Even as ads on cell phones become more common, advertisers are holding off on a full-blown embrace of the tiny screen as a marketing tool.
There's no denying cell-phone users are seeing more ads. A Mar. 4 study by Nielsen found that 58 million U.S. wireless subscribers had viewed an ad on their cell phones in the past month. The problem is that advertisers don't know what users are doing, if anything, when they see the ads. And until advertisers find out, they may hold off on committing more precious marketing dollars to the mobile medium. 'Advertisers that are used to full accountability are left in the dark,' says Farhad Divecha, director at London-based ad agency AccuraCast.
The hesitance is understandable. In the online world, determining how well a campaign is performing is easy. Web sites embed tracking software known as cookies on your personal computer. Those cookies monitor your browsing activity and pass the information to advertisers and the ad-placement networks that distribute their ads across the Web.
A consistent yardstick
The wireless industry has refused to facilitate this tried-and-true approach. Most wireless service providers block cookies before they can ever get to cell phones, arguing that to allow them would open a hole in their networks for computer viruses. They also say they worry that a flood of new data traffic"”cookies are programmed to report back to their masters"”could degrade service quality by clogging wireless networks.
Complicating matters, what little data the wireless service providers do pass back to advertisers varies widely in terms of what they measure. Mobile-advertising networks, in turn, crunch the disparate data in different ways to gauge the audience response to ads. One ad network might report the number of phones that received an ad, while another might report how many users actually viewed the ad. The distinction is subtle, but important for advertisers. Without a consistent yardstick, it's hard to compare the results of a campaign that ran through Yahoo's ad-placement business with one placed by a rival network such as AdMob.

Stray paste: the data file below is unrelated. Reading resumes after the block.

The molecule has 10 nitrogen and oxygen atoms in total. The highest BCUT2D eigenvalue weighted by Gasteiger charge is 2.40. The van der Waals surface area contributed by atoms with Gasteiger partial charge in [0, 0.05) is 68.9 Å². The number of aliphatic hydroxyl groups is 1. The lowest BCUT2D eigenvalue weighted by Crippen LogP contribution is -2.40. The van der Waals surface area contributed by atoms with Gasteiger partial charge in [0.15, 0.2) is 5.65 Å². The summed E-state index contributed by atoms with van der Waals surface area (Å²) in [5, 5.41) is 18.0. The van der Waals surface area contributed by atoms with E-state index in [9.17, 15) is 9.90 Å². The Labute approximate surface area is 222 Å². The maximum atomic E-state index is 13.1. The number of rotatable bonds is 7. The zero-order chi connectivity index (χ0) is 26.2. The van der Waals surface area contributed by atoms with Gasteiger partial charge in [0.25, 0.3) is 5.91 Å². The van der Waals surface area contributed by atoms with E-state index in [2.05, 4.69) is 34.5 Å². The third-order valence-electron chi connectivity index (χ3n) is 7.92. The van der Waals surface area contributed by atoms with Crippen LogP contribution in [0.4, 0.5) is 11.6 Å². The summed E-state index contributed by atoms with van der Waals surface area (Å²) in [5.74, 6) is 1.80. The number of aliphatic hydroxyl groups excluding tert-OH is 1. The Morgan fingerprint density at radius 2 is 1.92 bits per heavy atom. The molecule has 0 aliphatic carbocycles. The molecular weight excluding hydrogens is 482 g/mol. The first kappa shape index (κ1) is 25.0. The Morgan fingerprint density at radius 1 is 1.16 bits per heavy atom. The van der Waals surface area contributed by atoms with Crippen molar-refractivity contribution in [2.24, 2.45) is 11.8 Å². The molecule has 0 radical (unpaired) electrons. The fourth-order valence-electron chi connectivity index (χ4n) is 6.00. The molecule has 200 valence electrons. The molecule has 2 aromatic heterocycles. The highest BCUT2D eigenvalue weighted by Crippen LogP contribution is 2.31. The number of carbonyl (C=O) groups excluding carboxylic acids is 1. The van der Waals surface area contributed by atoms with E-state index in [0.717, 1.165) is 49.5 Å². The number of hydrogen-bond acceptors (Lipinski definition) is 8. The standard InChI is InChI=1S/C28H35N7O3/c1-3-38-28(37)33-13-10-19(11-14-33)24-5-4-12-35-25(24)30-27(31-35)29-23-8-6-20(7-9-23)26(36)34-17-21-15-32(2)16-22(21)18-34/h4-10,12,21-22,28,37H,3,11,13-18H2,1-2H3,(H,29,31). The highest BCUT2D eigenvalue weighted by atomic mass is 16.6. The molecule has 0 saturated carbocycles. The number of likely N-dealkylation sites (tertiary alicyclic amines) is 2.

Wait and see
In the end, ad agencies find themselves creating complex spreadsheets in a bid to reconcile the data from various campaigns. 'They are doing more manual processing of data than strategic planning for their clients,' says Scott Ferris, a senior vice-president at Microsoft (MSFT), which has been testing software to help agencies compare mobile-ad data from different sources.
Even Google (GOOG), which is determined to extend its dominance in Web advertising to cell phones, has no reliable analytical tools customers can use to gauge the success of mobile marketing campaigns. 'The mobile-ad space is nascent, and we are currently working to figure out the best ad formats for our advertisers and users,' Google spokesperson Daniel Rubin wrote in an e-mail.
As a result of these obstacles, there are doubts whether the mobile-advertising market will fulfill robust predictions (BusinessWeek.com, 12/13/07), such as a Gartner (IT) forecast for $11 billion in global ad revenue by 2011, up from less than $1 billion last year. After all, ad metrics are crucial to creating cost-efficient campaigns. 'We can then optimize campaigns on the fly,' says Benjamin Ezrick, a senior strategist at OgilvyInteractive.
'If one [ad] network performs better than another, we can shift the budget,' he says.